A simple, one-hour exercise that helps black students feel
like they belong in college can pay off. Even a decade later, students who took
the training reported
higher levels of personal and professional satisfaction
than their peers.

The
findings, reported April 29 in Science
Advances
, indicate that benefits from a “social-belonging” intervention endure,
says Christopher Rozek, an education researcher at Stanford University who was
not involved with this study. Though the study is small, involving a few dozen
graduate students from a single university, Rozek says the findings are
exciting. “It is the first really long-term follow-up with this sort of
intervention.”

Black
students entering college, who are aware of negative racial stereotypes and are
underrepresented in higher education, can experience uncertainty about
belonging, says study coauthor Shannon Brady, a social psychologist at Wake
Forest University in Winston-Salem, N.C. That uncertainty can cause some black students
to see commonplace challenges — a bad grade or a spat with a friend — as a
confirmation of those negative feelings. Consequently, such students become
less likely to seek help when needed, which can hurt their academic performance
and overall well-being. Social-belonging interventions aim to break that
negative loop.

In
the early to mid-2000s, researchers recruited 92 college freshmen – split
almost evenly between black and white students — at a selective East Coast university.
Forty-three students in one group read partially fictionalized vignettes from a
diverse group of upperclassmen describing how their sense of belonging at
school increased over time. The upperclassmen emphasized their efforts to reach
out to professors and classmates for help. Participants then wrote an essay reflecting
on their own experiences. The 49 students in the control group also read
vignettes and wrote an essay, but learned about how upperclassmen adjusted to physical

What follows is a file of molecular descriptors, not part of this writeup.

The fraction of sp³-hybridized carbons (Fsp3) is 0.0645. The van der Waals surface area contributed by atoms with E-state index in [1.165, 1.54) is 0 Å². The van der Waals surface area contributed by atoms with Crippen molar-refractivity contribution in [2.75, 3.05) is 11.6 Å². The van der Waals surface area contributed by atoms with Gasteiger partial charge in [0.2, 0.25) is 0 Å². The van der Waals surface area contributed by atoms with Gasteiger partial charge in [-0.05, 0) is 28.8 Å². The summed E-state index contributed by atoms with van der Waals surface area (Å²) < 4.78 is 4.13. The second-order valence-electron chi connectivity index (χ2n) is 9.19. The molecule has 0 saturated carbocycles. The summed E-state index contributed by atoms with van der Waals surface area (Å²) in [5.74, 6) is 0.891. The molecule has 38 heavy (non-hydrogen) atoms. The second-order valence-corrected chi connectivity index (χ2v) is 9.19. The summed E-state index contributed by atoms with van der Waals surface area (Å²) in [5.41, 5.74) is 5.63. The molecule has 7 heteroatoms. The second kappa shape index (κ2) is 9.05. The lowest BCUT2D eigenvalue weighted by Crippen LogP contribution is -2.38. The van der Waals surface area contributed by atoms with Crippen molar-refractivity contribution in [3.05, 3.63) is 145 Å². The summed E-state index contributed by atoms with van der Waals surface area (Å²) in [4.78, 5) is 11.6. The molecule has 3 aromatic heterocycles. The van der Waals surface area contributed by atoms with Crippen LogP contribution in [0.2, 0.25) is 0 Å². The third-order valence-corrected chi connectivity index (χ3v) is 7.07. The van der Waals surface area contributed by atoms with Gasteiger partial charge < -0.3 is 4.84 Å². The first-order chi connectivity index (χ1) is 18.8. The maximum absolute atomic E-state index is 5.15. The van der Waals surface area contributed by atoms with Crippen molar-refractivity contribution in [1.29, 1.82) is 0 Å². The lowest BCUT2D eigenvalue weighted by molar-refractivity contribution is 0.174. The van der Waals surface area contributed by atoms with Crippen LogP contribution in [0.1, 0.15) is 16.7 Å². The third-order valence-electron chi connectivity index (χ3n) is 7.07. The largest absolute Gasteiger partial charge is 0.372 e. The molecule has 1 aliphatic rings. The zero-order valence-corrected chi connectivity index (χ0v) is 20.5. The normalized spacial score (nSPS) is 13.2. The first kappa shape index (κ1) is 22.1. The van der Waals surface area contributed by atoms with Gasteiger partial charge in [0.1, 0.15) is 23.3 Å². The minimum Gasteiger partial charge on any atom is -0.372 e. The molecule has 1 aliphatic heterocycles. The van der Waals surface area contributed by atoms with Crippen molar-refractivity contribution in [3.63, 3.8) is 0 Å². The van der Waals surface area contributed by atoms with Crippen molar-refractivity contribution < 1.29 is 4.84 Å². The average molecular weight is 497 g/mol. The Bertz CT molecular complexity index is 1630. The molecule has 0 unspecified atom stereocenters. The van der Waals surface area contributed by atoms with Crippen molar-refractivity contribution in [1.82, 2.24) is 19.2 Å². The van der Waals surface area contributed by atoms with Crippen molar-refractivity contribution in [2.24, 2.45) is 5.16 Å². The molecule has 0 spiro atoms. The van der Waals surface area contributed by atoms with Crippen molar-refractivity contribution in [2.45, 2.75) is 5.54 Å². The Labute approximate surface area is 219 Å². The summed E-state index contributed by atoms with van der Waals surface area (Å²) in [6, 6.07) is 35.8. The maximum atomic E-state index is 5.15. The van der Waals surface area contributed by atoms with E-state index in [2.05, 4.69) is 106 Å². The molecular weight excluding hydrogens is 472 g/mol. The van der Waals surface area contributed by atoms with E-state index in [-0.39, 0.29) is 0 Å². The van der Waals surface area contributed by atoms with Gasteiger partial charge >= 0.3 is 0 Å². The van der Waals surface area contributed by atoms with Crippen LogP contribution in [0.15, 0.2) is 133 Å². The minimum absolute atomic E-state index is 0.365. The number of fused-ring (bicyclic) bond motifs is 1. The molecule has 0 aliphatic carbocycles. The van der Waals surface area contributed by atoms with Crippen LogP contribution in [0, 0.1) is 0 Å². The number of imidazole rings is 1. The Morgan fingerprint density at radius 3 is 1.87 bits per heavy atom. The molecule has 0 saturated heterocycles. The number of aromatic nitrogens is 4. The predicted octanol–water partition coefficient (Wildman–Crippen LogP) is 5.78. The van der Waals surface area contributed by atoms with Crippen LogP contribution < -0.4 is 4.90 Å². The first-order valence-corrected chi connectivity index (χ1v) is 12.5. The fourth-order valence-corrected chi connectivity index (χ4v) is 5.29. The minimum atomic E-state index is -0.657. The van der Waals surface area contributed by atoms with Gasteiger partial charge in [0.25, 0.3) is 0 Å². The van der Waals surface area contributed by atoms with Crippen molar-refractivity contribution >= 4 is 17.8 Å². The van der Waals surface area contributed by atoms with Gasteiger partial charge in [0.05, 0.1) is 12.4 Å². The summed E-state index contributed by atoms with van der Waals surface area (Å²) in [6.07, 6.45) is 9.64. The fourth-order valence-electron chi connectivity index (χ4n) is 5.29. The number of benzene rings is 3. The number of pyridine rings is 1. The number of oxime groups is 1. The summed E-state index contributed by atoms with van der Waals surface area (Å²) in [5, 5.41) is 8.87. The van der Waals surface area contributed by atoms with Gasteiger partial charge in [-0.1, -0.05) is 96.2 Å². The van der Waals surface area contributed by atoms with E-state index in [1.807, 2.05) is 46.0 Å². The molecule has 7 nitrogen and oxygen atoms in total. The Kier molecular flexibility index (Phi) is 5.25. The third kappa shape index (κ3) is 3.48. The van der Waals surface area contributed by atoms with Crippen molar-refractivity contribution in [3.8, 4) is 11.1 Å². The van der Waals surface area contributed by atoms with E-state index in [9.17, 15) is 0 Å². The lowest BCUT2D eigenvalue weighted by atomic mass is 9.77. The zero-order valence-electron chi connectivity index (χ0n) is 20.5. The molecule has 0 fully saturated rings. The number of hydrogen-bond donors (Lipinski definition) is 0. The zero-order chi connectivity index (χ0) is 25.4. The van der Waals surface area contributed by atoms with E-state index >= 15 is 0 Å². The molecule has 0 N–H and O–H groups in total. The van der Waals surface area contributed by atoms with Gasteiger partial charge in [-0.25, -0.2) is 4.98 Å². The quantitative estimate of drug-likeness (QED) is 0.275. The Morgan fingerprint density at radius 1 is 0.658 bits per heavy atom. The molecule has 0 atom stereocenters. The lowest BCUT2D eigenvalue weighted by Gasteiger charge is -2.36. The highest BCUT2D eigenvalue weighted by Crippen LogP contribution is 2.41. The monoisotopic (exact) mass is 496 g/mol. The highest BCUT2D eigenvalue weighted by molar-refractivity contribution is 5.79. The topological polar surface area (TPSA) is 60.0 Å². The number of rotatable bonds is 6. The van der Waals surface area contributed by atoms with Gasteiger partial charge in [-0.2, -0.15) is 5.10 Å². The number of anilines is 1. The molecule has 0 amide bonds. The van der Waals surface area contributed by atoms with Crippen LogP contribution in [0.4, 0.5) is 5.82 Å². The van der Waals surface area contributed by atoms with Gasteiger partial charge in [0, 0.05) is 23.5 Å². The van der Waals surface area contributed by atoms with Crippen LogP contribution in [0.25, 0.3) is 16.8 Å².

challenges, such as navigating campus and bad weather.

The first indication that the intervention helped longer
term came at graduation: Black students in the intervention group had higher grade point
averages
than black students in the control group, the researchers reported
in 2011. And these students had halved the racial achievement gap in GPA between
white and black students in the study. In an earlier pilot project, the
researchers had also shown that black students who received the intervention
became more likely to
attend office hours and e-mail professors for help
. The intervention did not affect outcomes for white students.

Now,
Brady and colleagues show black students in the intervention group continued to
see benefits after graduation. The researchers tracked down 80 of the original
92 participants. In an online survey, respondents, average age 27, were asked
to rate their potential to succeed in the future relative to other students in
their graduating class. Black participants in the intervention group rated their
potential to succeed as the same or above 69 percent of their peers; blacks in
the control group said they expected to do better than 53 percent. Those in the
intervention also rated their life satisfaction one point higher on average on
a seven-point scale.

And
almost 70 percent of black participants who received the intervention reported
holding a community leadership position — a sign of a continued sense of
belonging — compared with 35 percent of black participants in the control
group.

These
differences could not be explained by the intervention group’s higher grades, or
even directly by the original one-hour exercise itself, as few participants
recalled it. Instead, the researchers found a statistical link between those successes
and securing a mentor in college: Eighty-four percent of black students in the
intervention group had such a relationship; only 43 percent of black students
in the control group did. 

The
initial intervention appears to have triggered a snowball effect. “Having that
different lens on the world leads you to take different actions and very likely
end up with a different [life] experience,” Brady says.   

Looking
ahead to next fall, the ongoing coronavirus pandemic could make it harder for
marginalized students to find their footing, especially if classes are offered
remotely, Brady says. In previous work, though, she and colleagues showed that social-belonging interventions
can be delivered online
with positive, though slightly weaker, results in
students’ first year of college. More than 50 colleges and universities use an
online version of the program.

Even
if classes are taught online, colleges can still facilitate virtual relationships
between students and faculty, Brady says. “These relationships seem to be
really, really important.”